Grant TypeHunt Postdoctoral Fellowship
Institutional AffiliationU. College London
Grant numberGr. 9502
Approve DateSeptember 29, 2017
Project TitleNixon, Dr. Sam R., U. College London, London, UK - To aid research and writing on 'Communities, Economies, and Exchange Networks Along the Caravan Routes of Trans-Saharan Africa' - Hunt Postdoctoral Fellowship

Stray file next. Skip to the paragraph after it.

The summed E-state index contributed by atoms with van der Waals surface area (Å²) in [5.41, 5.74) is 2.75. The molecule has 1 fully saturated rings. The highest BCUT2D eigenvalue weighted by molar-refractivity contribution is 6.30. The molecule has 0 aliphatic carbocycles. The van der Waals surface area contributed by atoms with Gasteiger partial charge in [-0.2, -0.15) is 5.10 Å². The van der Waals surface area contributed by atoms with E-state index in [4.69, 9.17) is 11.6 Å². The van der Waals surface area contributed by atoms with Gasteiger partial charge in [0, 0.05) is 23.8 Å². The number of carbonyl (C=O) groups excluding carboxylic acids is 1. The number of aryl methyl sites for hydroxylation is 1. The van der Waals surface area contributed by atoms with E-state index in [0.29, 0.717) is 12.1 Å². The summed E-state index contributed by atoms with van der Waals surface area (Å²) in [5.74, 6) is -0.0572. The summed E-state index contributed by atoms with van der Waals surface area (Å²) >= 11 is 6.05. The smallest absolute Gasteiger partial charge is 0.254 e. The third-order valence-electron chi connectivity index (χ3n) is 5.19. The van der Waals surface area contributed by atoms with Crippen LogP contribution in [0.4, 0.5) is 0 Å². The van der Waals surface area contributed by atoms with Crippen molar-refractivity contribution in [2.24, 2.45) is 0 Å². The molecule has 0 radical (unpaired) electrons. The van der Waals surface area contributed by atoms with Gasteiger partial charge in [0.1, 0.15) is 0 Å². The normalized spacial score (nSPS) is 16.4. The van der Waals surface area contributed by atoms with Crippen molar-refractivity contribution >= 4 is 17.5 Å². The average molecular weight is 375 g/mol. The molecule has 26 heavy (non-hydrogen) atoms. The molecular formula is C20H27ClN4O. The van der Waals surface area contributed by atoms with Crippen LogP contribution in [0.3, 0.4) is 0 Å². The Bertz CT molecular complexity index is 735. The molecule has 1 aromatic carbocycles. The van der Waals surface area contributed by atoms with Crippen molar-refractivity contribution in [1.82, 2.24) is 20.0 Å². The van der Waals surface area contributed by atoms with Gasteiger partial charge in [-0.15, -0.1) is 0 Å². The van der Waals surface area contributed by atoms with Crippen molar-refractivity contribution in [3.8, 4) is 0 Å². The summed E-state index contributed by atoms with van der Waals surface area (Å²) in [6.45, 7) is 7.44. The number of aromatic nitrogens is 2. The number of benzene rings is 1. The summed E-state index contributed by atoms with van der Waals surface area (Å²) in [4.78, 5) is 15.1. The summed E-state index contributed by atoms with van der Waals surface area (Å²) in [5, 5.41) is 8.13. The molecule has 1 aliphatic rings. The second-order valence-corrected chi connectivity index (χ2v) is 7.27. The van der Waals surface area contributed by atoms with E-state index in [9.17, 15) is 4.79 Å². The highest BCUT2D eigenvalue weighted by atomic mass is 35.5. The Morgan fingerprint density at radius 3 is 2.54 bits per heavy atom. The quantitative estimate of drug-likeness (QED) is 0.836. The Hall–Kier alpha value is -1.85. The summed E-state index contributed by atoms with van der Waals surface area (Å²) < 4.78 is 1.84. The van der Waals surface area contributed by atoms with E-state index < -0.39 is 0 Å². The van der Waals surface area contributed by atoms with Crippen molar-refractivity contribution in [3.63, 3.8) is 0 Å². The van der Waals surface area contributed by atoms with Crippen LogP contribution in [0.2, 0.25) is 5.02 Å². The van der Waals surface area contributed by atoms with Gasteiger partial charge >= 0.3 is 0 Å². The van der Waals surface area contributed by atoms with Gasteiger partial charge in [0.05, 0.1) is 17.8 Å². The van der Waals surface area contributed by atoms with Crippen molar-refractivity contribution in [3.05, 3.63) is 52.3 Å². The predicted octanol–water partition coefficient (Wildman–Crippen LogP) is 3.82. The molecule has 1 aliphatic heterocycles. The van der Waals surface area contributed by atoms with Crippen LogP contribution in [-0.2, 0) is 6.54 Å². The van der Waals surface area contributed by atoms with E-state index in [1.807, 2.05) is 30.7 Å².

Following the Islamic conquest of North Africa ca 7th century AD, camel-caravan trade across the Sahara escalated dramatically, focused around commerce in West African gold and slaves. The urban trading network this gave rise to played a fundamental role connecting the Mediterranean and sub-Saharan Africa in pre-modern times, but also provided a knowledge-base to enable early-modern European maritime exploration of sub-Saharan Africa and the wider southern hemisphere. This research project has conducted the most sustained analysis to date of pre-modern trans-Saharan networks, based on study of disparate historical and archaeological data across a wide range of primary and secondary sources, as well as unpublished archival material. It has also placed this historical phenomenon within wider debates concerning pre-modern exchange systems, urban networks, and cultural identity formation. The research will be published as a monograph by Thames & Hudson and entitled ‘The Gold Route: Communities, Economies, And Exchange Networks Along The Caravan Routes Of Trans-Saharan Africa (ca 8th–15th Century AD)’. The book’s main underlying message is de-centering historical understanding, including in relation to placing the European ‘Voyages of Discovery’ and European interaction with Africa in proper historical context. Through integrating West Africa into wider and constantly expanding dialogues concerning pre-modern ‘world systems’ — alongside better-known long-distance networks such as the Silk Road or Indian Ocean maritime routes — it also links trans-Saharan cultural systems into wider thinking about the making of the modern world. In the contemporary world of trans-Saharan migration to the Mediterranean and Europe, this also provides an essential understanding of deep-time historical processes behind this modern phenomenon.